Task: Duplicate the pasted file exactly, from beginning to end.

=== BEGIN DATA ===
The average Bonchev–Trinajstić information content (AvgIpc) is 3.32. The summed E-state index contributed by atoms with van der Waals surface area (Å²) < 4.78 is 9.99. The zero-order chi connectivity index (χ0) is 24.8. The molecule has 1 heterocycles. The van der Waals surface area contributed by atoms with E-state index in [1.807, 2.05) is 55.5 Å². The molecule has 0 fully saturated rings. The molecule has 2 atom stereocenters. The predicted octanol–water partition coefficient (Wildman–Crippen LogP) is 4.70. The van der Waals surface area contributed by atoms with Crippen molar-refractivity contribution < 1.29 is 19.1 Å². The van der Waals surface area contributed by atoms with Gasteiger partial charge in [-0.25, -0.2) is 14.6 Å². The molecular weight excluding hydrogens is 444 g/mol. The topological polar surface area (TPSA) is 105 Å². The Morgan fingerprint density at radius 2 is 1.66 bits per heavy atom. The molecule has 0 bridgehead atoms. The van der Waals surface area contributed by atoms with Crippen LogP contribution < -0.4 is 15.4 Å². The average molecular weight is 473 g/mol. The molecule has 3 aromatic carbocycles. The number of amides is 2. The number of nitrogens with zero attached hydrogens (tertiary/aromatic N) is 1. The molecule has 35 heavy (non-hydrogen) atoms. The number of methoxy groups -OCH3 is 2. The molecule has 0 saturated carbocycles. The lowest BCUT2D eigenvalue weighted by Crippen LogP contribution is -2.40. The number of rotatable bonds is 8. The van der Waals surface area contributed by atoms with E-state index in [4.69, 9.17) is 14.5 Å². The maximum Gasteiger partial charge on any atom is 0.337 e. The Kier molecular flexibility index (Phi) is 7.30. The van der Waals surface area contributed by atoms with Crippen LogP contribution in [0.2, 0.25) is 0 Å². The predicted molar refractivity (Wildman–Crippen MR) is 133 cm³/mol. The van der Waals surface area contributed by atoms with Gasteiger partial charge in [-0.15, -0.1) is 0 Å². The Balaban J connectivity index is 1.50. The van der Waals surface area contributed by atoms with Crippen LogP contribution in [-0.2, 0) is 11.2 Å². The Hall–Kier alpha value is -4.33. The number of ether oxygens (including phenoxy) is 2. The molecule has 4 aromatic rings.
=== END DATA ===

The average Bonchev–Trinajstić information content (AvgIpc) is 3.32. The summed E-state index contributed by atoms with van der Waals surface area (Å²) < 4.78 is 9.99. The zero-order chi connectivity index (χ0) is 24.8. The molecule has 1 heterocycles. The van der Waals surface area contributed by atoms with E-state index in [1.807, 2.05) is 55.5 Å². The molecule has 0 fully saturated rings. The molecule has 2 atom stereocenters. The predicted octanol–water partition coefficient (Wildman–Crippen LogP) is 4.70. The van der Waals surface area contributed by atoms with Crippen molar-refractivity contribution < 1.29 is 19.1 Å². The van der Waals surface area contributed by atoms with Gasteiger partial charge in [-0.25, -0.2) is 14.6 Å². The molecular weight excluding hydrogens is 444 g/mol. The topological polar surface area (TPSA) is 105 Å². The Morgan fingerprint density at radius 2 is 1.66 bits per heavy atom. The molecule has 0 bridgehead atoms. The van der Waals surface area contributed by atoms with Crippen LogP contribution < -0.4 is 15.4 Å². The average molecular weight is 473 g/mol. The molecule has 3 aromatic carbocycles. The number of amides is 2. The number of nitrogens with zero attached hydrogens (tertiary/aromatic N) is 1. The molecule has 35 heavy (non-hydrogen) atoms. The number of methoxy groups -OCH3 is 2. The molecule has 0 saturated carbocycles. The lowest BCUT2D eigenvalue weighted by Crippen LogP contribution is -2.40. The number of rotatable bonds is 8. The van der Waals surface area contributed by atoms with E-state index in [4.69, 9.17) is 14.5 Å². The maximum Gasteiger partial charge on any atom is 0.337 e. The Kier molecular flexibility index (Phi) is 7.30. The van der Waals surface area contributed by atoms with Crippen LogP contribution in [0.2, 0.25) is 0 Å². The predicted molar refractivity (Wildman–Crippen MR) is 133 cm³/mol. The van der Waals surface area contributed by atoms with Gasteiger partial charge in [-0.15, -0.1) is 0 Å². The Balaban J connectivity index is 1.50. The van der Waals surface area contributed by atoms with Crippen LogP contribution in [-0.2, 0) is 11.2 Å². The Hall–Kier alpha value is -4.33. The number of ether oxygens (including phenoxy) is 2. The molecule has 4 aromatic rings.